The Horizon Fitness Elite T9 treadmill features a 60″L x 20″W running track, Passport video workouts, and compatibility with Horizon’s ViaFit web app.
But as the top-of-the-line model in a collection that also features the Elite T7, is it really the best treadmill for your personal fitness goals?
In this review we’ll compare the Elite T9 to other Horizon Fitness treadmills (folding and non-folding). This means taking a closer look at how well ViaFit integrates with the existing fitness apps and wearable tech you might already be using. Apps such as Fitbit, RunKeeper, and the popular food journal from MyFitnessPal.
We’ll also be comparing the workout programs, entertainment features, and fitness tracking options against similarly priced treadmills from other leading fitness equipment companies. This includes NordicTrack, ProForm, and Vision Fitness.
Design and safety features
The Horizon Elite T9 treadmill is an upgrade of the Elite T7, with a larger, more advanced console, and wider choice of workout programs. But what about the design features?
Both treadmills in Horizon’s Elite series use the same Johnson Drive System, which continuously recalibrates motor power with each footfall. The T7 and T9 treadmills are both fitted with a 2.75 CHP version of the motor, while the Adventure series treadmills are capped at 2.5 CHP.
The extra motor power enables the tread belt to reach the maximum speed of 12 mph, even under a higher weight capacity (350 lbs for Elite series, 300-325 lbs for Adventure series). This also allows you to set the Elite T9 to a steeper incline, with a maximum gradient of 15% (12% for Adventure series).
Another important feature worth comparing is the size of the running area. Unless you buy a treadmill with a long enough running surface, you won’t be able to build up to your full natural running stride.
The Elite T9 shares the same 20”W x 60”L running area as the Elite T7 and Adventure 5 treadmills. But the big difference between Elite and Adventure treadmills is the type of belt used.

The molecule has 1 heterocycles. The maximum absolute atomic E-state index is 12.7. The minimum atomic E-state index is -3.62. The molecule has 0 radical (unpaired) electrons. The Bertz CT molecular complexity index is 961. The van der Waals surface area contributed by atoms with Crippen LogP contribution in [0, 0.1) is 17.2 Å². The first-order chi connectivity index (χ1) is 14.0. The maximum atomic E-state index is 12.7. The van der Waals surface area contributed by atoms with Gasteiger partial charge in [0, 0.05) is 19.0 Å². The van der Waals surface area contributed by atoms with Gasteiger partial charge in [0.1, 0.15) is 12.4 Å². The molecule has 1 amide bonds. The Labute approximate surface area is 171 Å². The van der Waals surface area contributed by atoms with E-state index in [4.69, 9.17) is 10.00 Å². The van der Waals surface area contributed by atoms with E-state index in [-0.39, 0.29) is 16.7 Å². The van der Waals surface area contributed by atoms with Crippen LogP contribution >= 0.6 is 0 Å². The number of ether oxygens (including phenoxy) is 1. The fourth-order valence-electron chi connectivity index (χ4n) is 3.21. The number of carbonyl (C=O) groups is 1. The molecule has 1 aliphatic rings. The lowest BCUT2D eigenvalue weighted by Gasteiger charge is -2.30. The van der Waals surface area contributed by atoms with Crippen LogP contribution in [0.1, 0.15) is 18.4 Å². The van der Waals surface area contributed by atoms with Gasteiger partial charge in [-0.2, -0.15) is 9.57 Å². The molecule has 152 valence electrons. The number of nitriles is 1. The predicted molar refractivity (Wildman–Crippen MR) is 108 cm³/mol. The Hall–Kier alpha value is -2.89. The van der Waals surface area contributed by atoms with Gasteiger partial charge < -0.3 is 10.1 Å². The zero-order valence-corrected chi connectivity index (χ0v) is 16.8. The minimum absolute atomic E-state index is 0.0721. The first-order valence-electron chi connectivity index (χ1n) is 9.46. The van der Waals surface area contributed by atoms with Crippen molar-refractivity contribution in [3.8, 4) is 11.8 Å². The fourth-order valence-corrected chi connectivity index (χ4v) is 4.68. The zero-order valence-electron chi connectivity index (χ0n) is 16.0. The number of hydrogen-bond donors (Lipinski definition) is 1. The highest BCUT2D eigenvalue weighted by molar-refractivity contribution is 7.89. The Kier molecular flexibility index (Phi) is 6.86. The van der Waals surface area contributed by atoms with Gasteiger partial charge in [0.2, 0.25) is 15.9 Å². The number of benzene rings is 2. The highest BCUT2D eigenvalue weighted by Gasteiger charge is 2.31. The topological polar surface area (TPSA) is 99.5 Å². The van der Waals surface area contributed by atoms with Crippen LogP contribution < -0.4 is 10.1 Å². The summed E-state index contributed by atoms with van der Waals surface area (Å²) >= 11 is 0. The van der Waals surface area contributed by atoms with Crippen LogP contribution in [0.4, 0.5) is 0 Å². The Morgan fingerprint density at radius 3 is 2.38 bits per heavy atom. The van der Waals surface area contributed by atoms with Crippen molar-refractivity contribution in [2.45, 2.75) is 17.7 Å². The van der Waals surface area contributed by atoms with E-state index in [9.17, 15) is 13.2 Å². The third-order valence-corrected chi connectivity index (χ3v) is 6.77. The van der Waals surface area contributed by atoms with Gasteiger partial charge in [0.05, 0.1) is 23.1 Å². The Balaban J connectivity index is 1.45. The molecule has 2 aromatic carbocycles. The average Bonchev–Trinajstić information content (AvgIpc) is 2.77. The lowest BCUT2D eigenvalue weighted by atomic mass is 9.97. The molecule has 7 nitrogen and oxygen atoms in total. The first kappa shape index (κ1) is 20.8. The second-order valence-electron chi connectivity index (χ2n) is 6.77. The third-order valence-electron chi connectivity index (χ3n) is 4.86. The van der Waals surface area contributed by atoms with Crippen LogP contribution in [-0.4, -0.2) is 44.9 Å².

Horizon Fitness have integrated synthetic hard wax directly into the belt fibers to eliminate the need for routine lubrication. This serves to increase the durability of the belt, reduce the level of maintenance required, and work with the motor to deliver a smoother, quieter indoor running experience.
Variable Response Cushioning features a three-zone design. At the front of the running area you have an increased amount of flex to absorb the impact of your foot striking the belt. Through the middle you have a firmer section that improves your stability, while the back of the running area features a firm section that preserves the maximum amount of power in each stride.
So what is it that makes the Elite T9 stand out from other Horizon Fitness treadmills? It’s currently the only model to feature Virtual Active, which delivers a more immersive running experience thanks to its large full color console.
Later in our review we’ll look at what this means for your workouts, and whether it’s enough of an upgrade to make the Elite T9 our preferred choice over the T7.
For most treadmill reviews we factor in the quality of safety features in our overall rating. Usually a safety key is enough to prevent against injury when you’re running at home, but some companies have also built in more advanced features.
ProForm and Precor are two of the brands currently using password protection on a selection of their treadmill consoles. This means a 4-digit passcode must be entered before you can set the belt in motion or use any of the console controls.
Unfortunately Horizon Fitness don’t have anything similar on any of their treadmills, but they do have the standard safety key. Unless you have the key inserted you’re unable to start the machine. When you’re running, if you were to fall, the clip detaches from the console and stops the motion of the belt.
Horizon Fitness Elite T9 – Features Summary
- FeatherLight folding frame
- Infinity belt
- 20″W x 60″L running area
- 3-zone Variable Response Cushioning
- 0-15% Incline range
- 2.75 CHP motor
- ViaFit connectivity